June 20, 2012
Olive oil, what else?
According to medical studies it has multiple health benefits, not the least of which is decreasing the chance of heart disease by lowering “bad” cholesterol. And it's been doing it for as far back as 3000 BC, when olives were grown commercially in Crete.
The problem for olive oil lovers today is how do we know this liquid gold isn't fool's gold?
Think a label reading "extra virgin" is a guarantee of quality? If you proceed to your pantry and remove a bottle, you’ll see that nowhere does it say that extra virgin olive oil must be made 100% from olives. Plus, a major criterion for grading olive oil is its level of acidity, which should be no more than one percent.
So what do you choose? Some experts say to look for extra virgin olive oil that is estate bottled, cold pressed, unfiltered and looks cloudy. (You know, the kind we used to throw away.)
Then there's also this trusting problem. I don’t mean to alarm you but international arrest warrants have been issued in Italy. Evidence seems to indicate the biggest olive oil brands have for years been systematically diluting their extra virgin olive oil with cheap, highly refined hazelnut oil from Turkey.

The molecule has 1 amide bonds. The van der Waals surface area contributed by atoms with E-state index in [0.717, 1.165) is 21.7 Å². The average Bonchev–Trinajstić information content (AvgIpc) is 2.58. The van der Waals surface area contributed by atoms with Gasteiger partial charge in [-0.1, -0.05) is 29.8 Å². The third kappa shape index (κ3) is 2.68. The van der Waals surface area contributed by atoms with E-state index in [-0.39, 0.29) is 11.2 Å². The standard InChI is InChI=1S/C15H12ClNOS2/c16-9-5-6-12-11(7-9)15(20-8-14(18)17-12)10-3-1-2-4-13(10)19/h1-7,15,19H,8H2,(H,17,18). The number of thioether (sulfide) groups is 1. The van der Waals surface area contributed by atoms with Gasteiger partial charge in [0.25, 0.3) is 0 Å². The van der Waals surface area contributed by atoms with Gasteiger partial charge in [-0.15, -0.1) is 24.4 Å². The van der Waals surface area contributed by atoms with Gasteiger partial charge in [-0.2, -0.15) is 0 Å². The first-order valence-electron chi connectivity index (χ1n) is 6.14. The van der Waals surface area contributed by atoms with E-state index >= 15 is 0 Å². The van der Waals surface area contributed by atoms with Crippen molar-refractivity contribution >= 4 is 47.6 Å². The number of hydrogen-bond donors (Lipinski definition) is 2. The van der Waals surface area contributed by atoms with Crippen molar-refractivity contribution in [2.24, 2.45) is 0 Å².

(I’m sure Armando Manni's magnificent Tuscan oil is unaffected, but it does cost over $500 a liter.)
But then olive oil has always been adulterated.
In the First Century AD, one of the world’s first gourmands, Marcus Gavius Apicius, published a sly formula in “De Re Coquinaria” to convert cheap Spanish oil into the more expensive stuff from Istria.
Richard J. Sullivan, ex-president of the North American Olive Oil Council, said, "When the price of supermarket olive oil is too low, it is a ransom price for seed oil.”
There is no doubt that the IOCC-less U.S. has long been a dumping ground for the world’s worst oil.
Beyond Health Magazine has searched for a high quality, unadulterated oil that meets their standards and selected Bariani, produced by the Bariani family on a small farm in the central valley of California. Whether any Bariani relatives are working for the publication is not known.
I do know I’m not a part owner of Fairway Market in New York City, although I’d like to be. They claim they know more and sell more olive oil than any store in the world. If you don’t believe it, they say so right on the wall.
My Italian friends, who like nothing, agree with the New York Times, that said “Their private extra Virgin oil tasted better than ones selling at four times the price.”
As a general rule, it's always wise to buy from a store with a lot of turnover. Never buy “light” oil. Forget large tins, unless you own a restaurant. And if it doesn’t have a “use by date” let someone else get stuck.
I do hope I’ve helped a little in your quest for the fresh, good stuff. Because it’s clearly (and cloudily) that essential to our lives.
OK, I've divulged some of my sources. And tips.
Terrific recipes? Great brands? Undiscovered gems? Have a brother in law in the business? Don't, well, bottle up your thoughts on the subject.